This pre-Iraq war article about the relationship between oil, the dollar and the euro is one of many that suggest that there is an international move afoot to loosen the longstanding tie between oil pricing and the dollar, such that a shift to pricing (and selling) oil for euros could start a dramatic decline in the value of the dollar by diminishing its importance as the currency in which international reserves are held. Venezuela, as well as some middle eastern countries (Iraq, before the war, among them) had begun to price its oil in euros. And now, the world's second largest exporter (after Saudi Arabia), namely our good old buddy Russia, may be considering doing so.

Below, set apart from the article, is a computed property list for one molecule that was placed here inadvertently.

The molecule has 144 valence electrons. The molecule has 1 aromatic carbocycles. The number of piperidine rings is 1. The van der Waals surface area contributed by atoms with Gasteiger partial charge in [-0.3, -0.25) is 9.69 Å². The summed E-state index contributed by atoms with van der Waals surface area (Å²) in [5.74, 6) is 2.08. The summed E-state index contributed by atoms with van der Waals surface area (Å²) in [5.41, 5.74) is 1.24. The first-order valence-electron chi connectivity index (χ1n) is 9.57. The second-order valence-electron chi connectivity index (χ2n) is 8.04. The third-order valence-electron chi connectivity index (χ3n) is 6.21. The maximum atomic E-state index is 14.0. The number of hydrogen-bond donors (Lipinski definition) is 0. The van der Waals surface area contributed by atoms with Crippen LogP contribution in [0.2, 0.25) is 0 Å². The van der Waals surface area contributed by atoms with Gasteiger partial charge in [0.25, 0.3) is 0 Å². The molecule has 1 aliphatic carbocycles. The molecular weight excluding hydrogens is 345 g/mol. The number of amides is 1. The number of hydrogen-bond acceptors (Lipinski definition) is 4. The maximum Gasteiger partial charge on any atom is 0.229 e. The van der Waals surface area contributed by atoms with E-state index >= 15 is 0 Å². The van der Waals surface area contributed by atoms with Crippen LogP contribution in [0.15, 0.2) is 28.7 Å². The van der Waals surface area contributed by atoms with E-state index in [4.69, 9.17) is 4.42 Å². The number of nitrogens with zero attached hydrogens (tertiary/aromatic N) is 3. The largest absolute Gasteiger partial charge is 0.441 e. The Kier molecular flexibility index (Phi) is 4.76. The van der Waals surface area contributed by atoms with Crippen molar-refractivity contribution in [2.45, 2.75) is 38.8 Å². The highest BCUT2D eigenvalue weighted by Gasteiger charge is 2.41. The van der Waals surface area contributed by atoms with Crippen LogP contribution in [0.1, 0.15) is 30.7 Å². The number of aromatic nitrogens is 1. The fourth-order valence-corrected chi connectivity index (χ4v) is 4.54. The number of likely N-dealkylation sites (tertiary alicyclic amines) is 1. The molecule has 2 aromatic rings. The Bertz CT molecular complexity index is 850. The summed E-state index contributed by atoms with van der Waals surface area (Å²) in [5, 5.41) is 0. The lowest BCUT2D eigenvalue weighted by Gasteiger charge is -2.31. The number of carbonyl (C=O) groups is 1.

The current exchange rate between the euro and the dollar is 1/1.17, that is, one euro buys $1.17, which is near an all-time high of about $1.18 reached last June. It will be interesting to see what this latest news about Russian oil (if it's effected) will do to the relationship between the currencies.